Imagine you’re in a kayak paddling down a river. It’s a beautiful day and you’re feeling great.
But then, up ahead, you see a fork in the river. To the right, the river is flowing smoothly; to the left, you see rapids and rocks.
So, which way do you steer your kayak?
If you weren’t seeking the excitement and danger of the rapids, you’d take the right fork and continue on your pleasant journey, wouldn’t you?
But imagine that your mind is like a river.
You are moving forward in your life and everything is going well. Your thoughts and actions are aligned with your intentions and you’re making good forward progress in whatever you’re doing.
But then something happens. Some difficulty hampers your progress. And then a thought arises, much like the treacherous rapids in a river.
It might be, “this is hard to do,” or “it won’t work,” or “I can’t manage this,” or something similar.
And then you start to put more of your attention on those thoughts… and they start to multiply.
And before you know it, your mind is lost on the fork of the river with the tumultuous rapids.
And as this happens, feelings of dread, fear, and frustration, toss you around, making you feel out of control.
Now, sooner or later, you get past the rapids and hit smooth water again, but the perilous detour has shaken your confidence.
A project that once seemed both fun and easy, now feels very difficult and arduous. So you steer your kayak to the shore of the river and sit on the bank, feeling like a failure.
Isn’t it like this sometimes when you work on a marketing project?
You have an idea for getting out there in your business and it goes well for a while, but then something doesn’t go as planned and you suddenly find yourself immersed in emotional rapids that sabotage your progress.
And it can either take you a long time to get back into the flow of things or you give up the plan completely.
Look, in my marketing programs, I see this happen all the time.
Someone is excited and moving forward and then suddenly they go off the radar. They don’t attend sessions, don’t return emails, and sometimes drop out of the program.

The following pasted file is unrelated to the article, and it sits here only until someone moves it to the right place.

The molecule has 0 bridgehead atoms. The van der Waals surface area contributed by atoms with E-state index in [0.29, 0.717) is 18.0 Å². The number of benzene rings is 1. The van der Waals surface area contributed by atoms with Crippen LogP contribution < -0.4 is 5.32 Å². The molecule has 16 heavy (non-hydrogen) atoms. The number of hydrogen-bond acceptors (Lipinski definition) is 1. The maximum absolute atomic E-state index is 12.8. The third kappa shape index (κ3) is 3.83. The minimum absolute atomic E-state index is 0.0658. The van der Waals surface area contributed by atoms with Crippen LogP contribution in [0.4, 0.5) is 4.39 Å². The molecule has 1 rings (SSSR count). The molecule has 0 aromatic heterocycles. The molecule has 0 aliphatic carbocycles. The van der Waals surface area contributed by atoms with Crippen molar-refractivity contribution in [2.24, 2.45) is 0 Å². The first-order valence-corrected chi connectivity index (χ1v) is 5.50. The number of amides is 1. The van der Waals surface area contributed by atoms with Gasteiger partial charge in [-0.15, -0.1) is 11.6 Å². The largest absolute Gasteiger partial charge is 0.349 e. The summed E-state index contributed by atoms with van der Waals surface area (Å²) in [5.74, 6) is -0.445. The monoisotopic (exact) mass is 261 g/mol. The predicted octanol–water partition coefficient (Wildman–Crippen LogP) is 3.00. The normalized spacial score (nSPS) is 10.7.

They drowned in the rapids.
So, how do you navigate these turbulent waters?
Let’s go back to your journey down the river.
One thing to remember is that it’s inevitable that you’ll encounter rapids sooner or later. Nothing flows smoothly forever.
But as you’re cruising down the river and suddenly see the rapids, you have a choice in the moment.
You can put your attention on the rapids and become obsessed with them. But if you do that, before you know it, they’ll engulf you.
Or you can do something else: Put your focus back on the smooth fork of the river and keep following it. And before you know, you’re paddling along evenly again, the rapids only a distant memory.
It’s not inevitable that the rapids will suck you into their chaotic maelstrom.
It only happens if you put your attention on them.
So what does this look like with that marketing project where something doesn’t go the way you expected?
Here are some very common ones:
Someone doesn’t return your call.
You send an email and get no response.
Nobody is visiting your website.
You can’t get booked for a speaking engagement.
That deal you counted on doesn’t close.
That’s what happens when you try to market yourself. Not everything you try will work all of the time. Far from it, in fact.
So, you can’t help that. You’ll try a lot of things and many of them won’t work or get you the results you want.
What’s the problem with that? All you do is adjust your plans and actions and keep moving forward.
But that’s not what happens is it? No, you hit the rapids: negative, fearful thoughts and emotions often flood over you:
They don’t like me.
My service is useless.
They hate my website.
Nobody wants to hear what I have to say.
They don’t trust my expertise.
Look, it took me a very long time to learn how to deal with the rapids.
And I think it’s because the solution was too simple:
“Ignore the frikin’ rapids and put your attention on the smooth river ahead.”
No, I was absorbed in trying to change the rapids – process the rapids, fight the rapids, reason with the rapids, or even justify the rapids. “I should be upset, damn it!”
Everything but just noticing the rapids for what they are, an automatic reaction to not getting what I want (much like a baby having a tantrum).
With that simple awareness I’m then able to instantly put my attention back on what I’m working on, what’s really important to me.
I still encounter rapids because, like everyone else, I don’t always get what I want the way I want it.
But that’s not a big deal anymore. When I don’t get what I want it doesn’t mean anything about me. When I fall short, it doesn’t define me. It’s just something that I need to work at getting better at.
I know this sounds too simple. Most profound things are.
But the next time you see yourself approaching the rapids (emotional turmoil about not succeeding at something), simply notice, and then redirect your attention from the rapids and towards the smooth fork in the river.
And just keep paddling.